Re: Borden bumps.
I don't understand the no clearance while woking the bolt statement you made? The bushing takes up extra clearance but still leaves some, and when the bolt is worked the bushings at the rear are actually withdrawn from the bolt bore completely and the original bolt body clearance forward of the bushings has plenty of clearance. I don't like the idea of bushing the front end tho, I think you're just asking for a binding condition just as soon as the bolt is withdrawn far enough that the rear bushings leave the bore. If it were me, I'd build up the rear bolt body with a Tig in several spots and turn it back down to the exact diameter it needed to be. All one really needs is maybe a bump on top and two on the bottom to keep the bolt centered in the cocked and uncocked position both. I haven't asked Dave yet what he'd charge me to put the bumps on, but he agrees it's a better idea than bushings and would take a lot less time.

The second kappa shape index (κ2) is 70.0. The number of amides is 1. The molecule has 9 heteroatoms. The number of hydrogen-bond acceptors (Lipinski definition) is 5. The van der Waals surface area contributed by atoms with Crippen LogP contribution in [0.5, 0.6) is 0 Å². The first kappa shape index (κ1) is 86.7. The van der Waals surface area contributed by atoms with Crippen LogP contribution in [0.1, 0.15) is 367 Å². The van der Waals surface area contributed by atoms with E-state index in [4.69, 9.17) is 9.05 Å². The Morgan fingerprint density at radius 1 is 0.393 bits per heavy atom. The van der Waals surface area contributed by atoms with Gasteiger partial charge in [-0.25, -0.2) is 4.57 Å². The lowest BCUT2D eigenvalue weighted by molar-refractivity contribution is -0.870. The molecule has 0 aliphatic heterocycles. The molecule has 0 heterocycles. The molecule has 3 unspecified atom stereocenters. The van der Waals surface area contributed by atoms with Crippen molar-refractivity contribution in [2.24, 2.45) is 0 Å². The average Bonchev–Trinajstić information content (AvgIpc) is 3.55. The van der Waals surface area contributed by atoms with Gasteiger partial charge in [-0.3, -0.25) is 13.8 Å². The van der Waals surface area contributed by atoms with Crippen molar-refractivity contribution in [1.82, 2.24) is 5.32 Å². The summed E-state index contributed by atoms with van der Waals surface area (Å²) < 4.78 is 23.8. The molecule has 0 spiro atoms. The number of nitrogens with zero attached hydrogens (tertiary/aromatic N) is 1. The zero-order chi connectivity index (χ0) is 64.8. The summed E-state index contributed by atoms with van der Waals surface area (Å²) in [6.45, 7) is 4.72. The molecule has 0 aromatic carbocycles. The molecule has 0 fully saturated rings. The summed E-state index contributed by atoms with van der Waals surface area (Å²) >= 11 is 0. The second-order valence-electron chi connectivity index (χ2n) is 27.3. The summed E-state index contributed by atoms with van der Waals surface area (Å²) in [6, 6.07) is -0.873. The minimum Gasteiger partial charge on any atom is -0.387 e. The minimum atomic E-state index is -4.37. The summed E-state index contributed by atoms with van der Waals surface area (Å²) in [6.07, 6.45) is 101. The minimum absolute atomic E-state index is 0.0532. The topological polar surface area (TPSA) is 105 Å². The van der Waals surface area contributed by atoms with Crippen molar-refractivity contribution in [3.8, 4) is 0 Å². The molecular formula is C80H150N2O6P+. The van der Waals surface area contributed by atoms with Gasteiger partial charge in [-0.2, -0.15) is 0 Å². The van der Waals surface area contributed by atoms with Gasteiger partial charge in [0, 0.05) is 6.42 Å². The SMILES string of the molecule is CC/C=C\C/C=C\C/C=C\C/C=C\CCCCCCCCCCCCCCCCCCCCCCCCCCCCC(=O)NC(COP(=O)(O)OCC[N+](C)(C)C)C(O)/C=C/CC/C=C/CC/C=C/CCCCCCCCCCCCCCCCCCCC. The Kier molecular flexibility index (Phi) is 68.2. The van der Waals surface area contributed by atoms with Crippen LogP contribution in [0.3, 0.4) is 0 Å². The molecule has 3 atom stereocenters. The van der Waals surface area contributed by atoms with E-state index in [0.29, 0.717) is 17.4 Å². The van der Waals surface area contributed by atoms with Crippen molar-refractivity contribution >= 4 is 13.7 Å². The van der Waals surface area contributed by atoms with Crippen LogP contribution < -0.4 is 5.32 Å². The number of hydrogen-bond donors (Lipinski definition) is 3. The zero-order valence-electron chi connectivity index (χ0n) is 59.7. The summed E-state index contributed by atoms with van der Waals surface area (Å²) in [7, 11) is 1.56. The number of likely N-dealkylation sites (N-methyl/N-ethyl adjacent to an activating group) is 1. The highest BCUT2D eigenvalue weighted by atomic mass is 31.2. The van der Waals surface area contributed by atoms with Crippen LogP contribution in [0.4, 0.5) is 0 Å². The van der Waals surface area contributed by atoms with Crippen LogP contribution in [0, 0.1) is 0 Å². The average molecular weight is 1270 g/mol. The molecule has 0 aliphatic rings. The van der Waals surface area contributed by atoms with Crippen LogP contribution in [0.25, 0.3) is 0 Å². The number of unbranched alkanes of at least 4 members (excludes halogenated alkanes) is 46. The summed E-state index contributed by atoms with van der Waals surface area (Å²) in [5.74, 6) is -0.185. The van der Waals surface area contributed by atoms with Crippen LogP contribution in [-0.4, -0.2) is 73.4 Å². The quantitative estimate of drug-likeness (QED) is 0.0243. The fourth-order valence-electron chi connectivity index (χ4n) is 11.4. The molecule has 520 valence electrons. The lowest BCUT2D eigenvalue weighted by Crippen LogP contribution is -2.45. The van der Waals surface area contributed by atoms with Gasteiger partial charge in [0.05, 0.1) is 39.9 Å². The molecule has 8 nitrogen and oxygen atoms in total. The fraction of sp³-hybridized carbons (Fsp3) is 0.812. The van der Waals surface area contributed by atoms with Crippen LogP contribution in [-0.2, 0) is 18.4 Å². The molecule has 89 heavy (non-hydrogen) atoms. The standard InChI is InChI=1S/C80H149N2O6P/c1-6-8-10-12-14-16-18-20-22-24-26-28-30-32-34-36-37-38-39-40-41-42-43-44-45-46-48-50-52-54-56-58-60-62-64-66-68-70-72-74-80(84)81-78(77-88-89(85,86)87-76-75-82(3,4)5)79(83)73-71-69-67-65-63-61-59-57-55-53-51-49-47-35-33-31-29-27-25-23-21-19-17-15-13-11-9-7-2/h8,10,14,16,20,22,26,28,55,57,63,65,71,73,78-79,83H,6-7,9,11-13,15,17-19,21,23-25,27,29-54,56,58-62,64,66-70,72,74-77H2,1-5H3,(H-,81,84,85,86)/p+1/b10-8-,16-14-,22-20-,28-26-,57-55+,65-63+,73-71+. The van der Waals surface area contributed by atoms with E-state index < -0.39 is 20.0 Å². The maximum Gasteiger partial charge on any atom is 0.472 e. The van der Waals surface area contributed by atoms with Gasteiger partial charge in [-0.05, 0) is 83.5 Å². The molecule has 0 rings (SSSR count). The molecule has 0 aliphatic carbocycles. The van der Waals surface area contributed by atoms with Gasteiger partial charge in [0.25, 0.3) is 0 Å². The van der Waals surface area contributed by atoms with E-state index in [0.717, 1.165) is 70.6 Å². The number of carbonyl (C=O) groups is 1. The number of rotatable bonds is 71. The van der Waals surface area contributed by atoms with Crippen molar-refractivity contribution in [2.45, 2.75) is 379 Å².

I agree, I don't like the idea of anything soldered either, soft or siver. Bolt handles included. I like the bumps design that leaves clearance for grit to escape into.
I don't see the need to have damn near zero clearance on the "whole" bolt body itself, except for fast cycling on a bench gun, just the opposite in the field is what I want.
How much "accuracy" is gained by this mod? I've got no idea, but I do think it's slim to none. If the bolt body allows the lugs seat square when sear spring pressure is released and the bolt face is paralell to the lugs, the thrust from the casehead is more than enough to seat the lugs firmly upon firing, thus no out of square caseheads ever develop. JMO at this point.
From what I gather, the BAT and some of the other customs are machined too tight to be 100% reliable in the field, that's the impression I get from people who own them anyway.
When Dave puts this 30-338 Lapua in the stock for me, I'll have him put the bumps on my bolt and find out what he has to charge to do it.